Just Above Sunset
February 20, 2005 - Arthur Miller













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Arthur Miller is dead.  And I am no longer an English teacher.  But I used to teach both of the plays mentioned below - “The Crucible” and “Death of a Salesman.”  And it sure would be fun to teach the former these days.

 

"Though our hearts break, we cannot flinch. There is a misty plot afoot so subtle we should be criminal to cling to old respects and ancient friendships."  Is that from the play or just Rumsfeld on Old Europe?

 

"But you must understand, sir, that a person is either with this court or he must be counted against it, there be no road between. This is a sharp time, now, a precise time - we live no longer in the dusky afternoon when evil mixed itself with good and befuddled the world.  Now, by God's grace, the shining sun is up, and them that fear not light will surely praise it. I hope you will be one of those."  Is that from the play, or just Bush?

 

Miller was such a typical New York liberal troublemaker.  The play was from 1953 and times then – McCarthy hearings and all that.

 

This below explains why you won’t see these plays performed in the theater at Bob Jones University.

 

Arthur Miller's Lessons

E. J. Dionne Jr. – The Washington Post - Tuesday, February 15, 2005; Page A17

 

The core?

 

Miller instructed us on the individual's obligation to stand up to frightened, and thus dangerous, majorities. But he also offered a withering moral critique of an empty individualism that saw no connection between personal actions and a common good that Miller devoutly believed existed. He preached against selfishness because he knew its strong tug on our souls. He was a moralist deeply suspicious of how moralism is used.

 

To say that "The Crucible," first produced in 1953, reads as if it were a response to today's headlines is just to repeat what has been said for half a century -- by former dissidents in post-communist Eastern Europe no less than by American liberals during the McCarthy period. "I can always tell what the political situation is in a country when the play is suddenly a hit there," Miller wrote in his autobiography. "It is either a warning of tyranny on the way or a reminder of tyranny just past."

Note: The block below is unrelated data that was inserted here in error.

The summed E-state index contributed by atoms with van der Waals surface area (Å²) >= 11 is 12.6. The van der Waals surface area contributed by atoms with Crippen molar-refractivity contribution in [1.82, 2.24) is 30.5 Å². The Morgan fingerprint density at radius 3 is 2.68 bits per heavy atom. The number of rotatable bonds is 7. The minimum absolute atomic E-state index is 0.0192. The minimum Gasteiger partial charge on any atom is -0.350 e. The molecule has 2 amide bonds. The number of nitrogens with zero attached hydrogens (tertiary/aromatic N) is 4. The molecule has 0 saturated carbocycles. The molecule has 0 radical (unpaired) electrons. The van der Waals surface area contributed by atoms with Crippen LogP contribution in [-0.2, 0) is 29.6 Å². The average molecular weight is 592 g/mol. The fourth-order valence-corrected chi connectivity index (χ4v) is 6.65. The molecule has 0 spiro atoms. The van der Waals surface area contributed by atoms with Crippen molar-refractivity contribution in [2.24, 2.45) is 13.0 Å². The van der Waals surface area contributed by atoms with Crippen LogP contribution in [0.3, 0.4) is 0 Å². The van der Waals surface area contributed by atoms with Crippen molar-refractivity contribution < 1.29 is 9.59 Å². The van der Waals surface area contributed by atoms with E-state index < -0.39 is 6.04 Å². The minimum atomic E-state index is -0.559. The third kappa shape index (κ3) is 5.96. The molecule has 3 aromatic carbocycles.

And this:

 

Yet Miller's genius in appreciating the dark side is precisely what enabled him to celebrate the human struggle against it. And Miller's understanding of human frailty created one of the great ethical imperatives of his work: the demand that respect be offered to other human beings despite their shortcomings.

 

Miller set his face against the world's tendency to write off large parts of humanity as losers. If Miller was aware of the corruption of the strong, he was also insistent upon the dignity of the weak. This inspired the storied soliloquy in "Death of a Salesman" from Willy Loman's wife, Linda: "I don't say he's a great man. Willy Loman never made a lot of money. His name was never in the paper. He's not the finest character that ever lived. But he's a human being, and a terrible thing is happening to him. So attention must be paid. He's not to be allowed to fall in his grave like an old dog. Attention, attention finally must be paid to such a person."

 

Yes.

 

As Dionne points out, Miller once said: "We were all going slightly crazy trying to be honest and trying to see straight and trying to be safe. Sometimes there are conflicts in these three urges."

 

That drives us all these days.

 

 

 































 
 
 
 

Copyright 2003, 2004, 2005, 2006 - Alan M. Pavlik
 
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